2
$\begingroup$

In my textbook, we define the the existence of an integral to be satisfied if and only if the supremum of the lower sum (minimum sum) is equal to the infimum of the upper sum (maximum sum). Moreover, the unique number $L \leq \int f \leq U$ is defined to be the integral of $f$. Clearly a Riemann sum is such that $L \leq R \leq U$ --- so why do we say that $R$ is only approximately equal to $\int f$ ? Isn't it equal?

Edit: Let me clarify that I understand why Riemann sums should only be considered approximately equal to the integral. My question rather is semantic. To me it seems justified using the definitions of the text (given above) to prove what it is not --- equal.

Edit for Context:

The author seems to be saying that 'Riemann sum' of the $g'(x_i)$ yielded by the MVT is equal to the integral

$\endgroup$
  • 3
    $\begingroup$ A given $R$ does not in general satisfy $L \leq R \leq U$. It satisfies $L_P \leq R \leq U_P$, where $L_P$ and $U_P$ are the lower and upper sums for the partition used for that Riemann sum. Then $L$ is the supremum of $L_P$ and $U$ is the infimum of $U_P$ over all partitions $P$. $\endgroup$ – Bungo Jul 5 at 18:25
  • $\begingroup$ The Riemann sum converges to the integral as the number of partitions tends to $\infty$ and the size of the partition element tends to zero. $\endgroup$ – Akash Gaur Jul 5 at 18:26
  • $\begingroup$ @ Bungo. Could you respond to my screenshot edit? $\endgroup$ – user_hello1 Jul 5 at 18:36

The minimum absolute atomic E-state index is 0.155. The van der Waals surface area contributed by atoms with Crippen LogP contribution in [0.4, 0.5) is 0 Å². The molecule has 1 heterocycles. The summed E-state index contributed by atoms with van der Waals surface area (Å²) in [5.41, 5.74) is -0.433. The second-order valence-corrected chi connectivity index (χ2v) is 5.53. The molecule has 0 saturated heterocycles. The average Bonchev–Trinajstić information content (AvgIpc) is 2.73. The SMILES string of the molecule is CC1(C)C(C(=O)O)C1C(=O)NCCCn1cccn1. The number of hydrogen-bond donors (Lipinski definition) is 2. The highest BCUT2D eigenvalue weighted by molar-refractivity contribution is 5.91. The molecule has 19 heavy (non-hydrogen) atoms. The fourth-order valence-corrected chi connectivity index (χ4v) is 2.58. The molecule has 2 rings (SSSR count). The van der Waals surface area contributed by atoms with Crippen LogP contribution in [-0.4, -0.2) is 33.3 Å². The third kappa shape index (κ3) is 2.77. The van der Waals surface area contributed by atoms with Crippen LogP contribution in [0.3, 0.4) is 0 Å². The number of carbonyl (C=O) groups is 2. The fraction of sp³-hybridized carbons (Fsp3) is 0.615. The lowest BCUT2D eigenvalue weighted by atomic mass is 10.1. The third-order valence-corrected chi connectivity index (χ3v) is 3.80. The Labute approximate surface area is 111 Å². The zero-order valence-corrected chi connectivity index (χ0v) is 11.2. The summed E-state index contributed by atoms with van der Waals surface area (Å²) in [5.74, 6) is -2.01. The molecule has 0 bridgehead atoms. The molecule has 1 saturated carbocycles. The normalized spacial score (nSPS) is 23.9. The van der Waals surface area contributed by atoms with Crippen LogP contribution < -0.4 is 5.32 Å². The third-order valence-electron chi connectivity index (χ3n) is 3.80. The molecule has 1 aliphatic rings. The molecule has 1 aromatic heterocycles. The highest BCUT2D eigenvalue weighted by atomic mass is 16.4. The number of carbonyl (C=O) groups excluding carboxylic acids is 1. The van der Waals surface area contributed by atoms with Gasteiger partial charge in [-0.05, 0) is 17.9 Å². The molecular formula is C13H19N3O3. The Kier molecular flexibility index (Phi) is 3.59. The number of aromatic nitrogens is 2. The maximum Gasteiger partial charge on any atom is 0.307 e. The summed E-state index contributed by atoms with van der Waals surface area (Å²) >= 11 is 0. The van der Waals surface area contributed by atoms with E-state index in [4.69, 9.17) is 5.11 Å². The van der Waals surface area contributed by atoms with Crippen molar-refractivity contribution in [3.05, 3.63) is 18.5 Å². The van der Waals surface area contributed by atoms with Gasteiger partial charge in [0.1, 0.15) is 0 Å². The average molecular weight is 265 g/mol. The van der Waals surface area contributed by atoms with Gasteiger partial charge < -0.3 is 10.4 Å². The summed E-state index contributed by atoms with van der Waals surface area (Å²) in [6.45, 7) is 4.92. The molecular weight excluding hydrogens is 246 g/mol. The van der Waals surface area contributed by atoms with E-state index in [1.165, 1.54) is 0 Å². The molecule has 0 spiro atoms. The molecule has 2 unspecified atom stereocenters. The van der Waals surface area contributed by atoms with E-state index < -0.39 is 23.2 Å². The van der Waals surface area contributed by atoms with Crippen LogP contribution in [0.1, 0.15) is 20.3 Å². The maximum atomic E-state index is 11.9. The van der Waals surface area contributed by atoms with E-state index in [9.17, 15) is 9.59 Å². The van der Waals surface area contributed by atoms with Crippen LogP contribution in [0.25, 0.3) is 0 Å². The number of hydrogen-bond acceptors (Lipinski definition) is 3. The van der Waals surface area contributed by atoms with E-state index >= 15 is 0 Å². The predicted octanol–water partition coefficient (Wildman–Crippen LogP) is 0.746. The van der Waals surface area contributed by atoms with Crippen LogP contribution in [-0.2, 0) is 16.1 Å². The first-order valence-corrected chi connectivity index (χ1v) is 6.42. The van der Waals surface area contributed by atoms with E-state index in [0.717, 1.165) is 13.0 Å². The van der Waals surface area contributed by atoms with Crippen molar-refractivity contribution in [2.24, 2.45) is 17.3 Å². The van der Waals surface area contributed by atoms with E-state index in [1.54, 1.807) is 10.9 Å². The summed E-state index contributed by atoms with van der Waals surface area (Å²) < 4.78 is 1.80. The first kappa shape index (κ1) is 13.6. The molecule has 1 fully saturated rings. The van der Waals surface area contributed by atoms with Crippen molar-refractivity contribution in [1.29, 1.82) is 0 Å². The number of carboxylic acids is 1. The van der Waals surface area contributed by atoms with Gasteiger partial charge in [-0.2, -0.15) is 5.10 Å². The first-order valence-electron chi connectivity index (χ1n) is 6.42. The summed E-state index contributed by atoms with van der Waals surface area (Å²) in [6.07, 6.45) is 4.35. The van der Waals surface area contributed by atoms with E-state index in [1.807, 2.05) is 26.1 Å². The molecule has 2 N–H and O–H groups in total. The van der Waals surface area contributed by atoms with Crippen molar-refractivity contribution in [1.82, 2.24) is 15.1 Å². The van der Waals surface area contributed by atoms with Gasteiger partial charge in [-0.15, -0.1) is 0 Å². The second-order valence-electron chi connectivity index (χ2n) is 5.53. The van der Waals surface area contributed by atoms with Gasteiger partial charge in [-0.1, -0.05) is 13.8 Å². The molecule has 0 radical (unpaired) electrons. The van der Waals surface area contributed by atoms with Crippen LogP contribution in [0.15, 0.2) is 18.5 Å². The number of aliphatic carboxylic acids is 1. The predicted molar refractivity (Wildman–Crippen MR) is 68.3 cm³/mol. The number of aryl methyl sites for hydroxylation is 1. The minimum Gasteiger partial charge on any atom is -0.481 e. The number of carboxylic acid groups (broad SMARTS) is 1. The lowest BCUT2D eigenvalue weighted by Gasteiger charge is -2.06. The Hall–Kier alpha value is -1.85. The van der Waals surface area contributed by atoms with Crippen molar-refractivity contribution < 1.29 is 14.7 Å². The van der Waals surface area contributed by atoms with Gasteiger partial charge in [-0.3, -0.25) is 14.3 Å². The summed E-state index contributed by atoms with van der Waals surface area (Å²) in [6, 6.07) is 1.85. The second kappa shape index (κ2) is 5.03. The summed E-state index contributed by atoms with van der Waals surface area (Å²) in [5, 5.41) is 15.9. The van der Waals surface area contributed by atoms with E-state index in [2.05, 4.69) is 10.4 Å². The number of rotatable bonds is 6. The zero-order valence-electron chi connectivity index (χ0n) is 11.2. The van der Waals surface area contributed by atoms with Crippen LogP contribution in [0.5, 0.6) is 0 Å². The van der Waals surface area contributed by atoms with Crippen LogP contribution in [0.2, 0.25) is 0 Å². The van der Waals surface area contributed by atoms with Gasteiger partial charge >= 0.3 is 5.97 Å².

• 1
    $\begingroup$ Yes, what the author (I assume Spivak?) is doing is carefully constructing a Riemann sum that actually equals the integral. Good observation! But in general, arbitrary Riemann sums only approximate the integral. $\endgroup$ – Bungo Jul 5 at 18:40
  • $\begingroup$ This construction by the mean value theorem is actually something that Riemann did in his original paper to motivate his integral definition. See maths.tcd.ie/pub/HistMath/People/Riemann/Trig $\endgroup$ – LutzL Jul 5 at 19:42
1
$\begingroup$

As far as I can see, the problem is that you've misquoted the definition of the integral. You wrote "the unique number $L\leq\int f\leq U$" but it should be "the unique number such that for all lower sums $L$ and all upper sums $U$ (i.e., obtained from all partitions), $L\leq\int f\leq U$". Your $R$, being a Riemann sum for some particular partition, will satisfy $L\leq\int f\leq U$ for the lower and upper sums obtained from that partition, but usually not for all lower and upper sums.

$\endgroup$

Your Answer

By clicking “Post Your Answer”, you agree to our terms of service, privacy policy and cookie policy

Not the answer you're looking for? Browse other questions tagged or ask your own question.